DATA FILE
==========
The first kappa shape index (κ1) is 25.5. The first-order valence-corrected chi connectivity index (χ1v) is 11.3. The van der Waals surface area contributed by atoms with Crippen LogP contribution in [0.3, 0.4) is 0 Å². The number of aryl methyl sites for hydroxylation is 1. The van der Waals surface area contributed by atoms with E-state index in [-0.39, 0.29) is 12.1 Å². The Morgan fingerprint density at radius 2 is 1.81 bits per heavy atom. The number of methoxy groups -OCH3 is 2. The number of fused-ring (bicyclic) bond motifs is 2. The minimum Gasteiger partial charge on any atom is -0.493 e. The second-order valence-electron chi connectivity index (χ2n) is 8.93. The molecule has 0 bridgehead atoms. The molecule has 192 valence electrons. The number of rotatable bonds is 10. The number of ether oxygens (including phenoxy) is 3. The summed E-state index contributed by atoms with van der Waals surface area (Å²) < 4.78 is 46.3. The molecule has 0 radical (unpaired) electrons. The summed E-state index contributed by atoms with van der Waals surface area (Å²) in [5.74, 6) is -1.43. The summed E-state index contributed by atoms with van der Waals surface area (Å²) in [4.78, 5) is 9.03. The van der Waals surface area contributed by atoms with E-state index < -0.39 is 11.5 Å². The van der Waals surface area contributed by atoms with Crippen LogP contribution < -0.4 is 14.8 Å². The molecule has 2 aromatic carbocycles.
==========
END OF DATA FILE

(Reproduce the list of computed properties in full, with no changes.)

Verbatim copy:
The first kappa shape index (κ1) is 25.5. The first-order valence-corrected chi connectivity index (χ1v) is 11.3. The van der Waals surface area contributed by atoms with Crippen LogP contribution in [0.3, 0.4) is 0 Å². The number of aryl methyl sites for hydroxylation is 1. The van der Waals surface area contributed by atoms with E-state index in [-0.39, 0.29) is 12.1 Å². The Morgan fingerprint density at radius 2 is 1.81 bits per heavy atom. The number of methoxy groups -OCH3 is 2. The number of fused-ring (bicyclic) bond motifs is 2. The minimum Gasteiger partial charge on any atom is -0.493 e. The second-order valence-electron chi connectivity index (χ2n) is 8.93. The molecule has 0 bridgehead atoms. The molecule has 192 valence electrons. The number of rotatable bonds is 10. The number of ether oxygens (including phenoxy) is 3. The summed E-state index contributed by atoms with van der Waals surface area (Å²) < 4.78 is 46.3. The molecule has 0 radical (unpaired) electrons. The summed E-state index contributed by atoms with van der Waals surface area (Å²) in [5.74, 6) is -1.43. The summed E-state index contributed by atoms with van der Waals surface area (Å²) in [4.78, 5) is 9.03. The van der Waals surface area contributed by atoms with E-state index < -0.39 is 11.5 Å². The van der Waals surface area contributed by atoms with Crippen LogP contribution < -0.4 is 14.8 Å². The molecule has 2 aromatic carbocycles.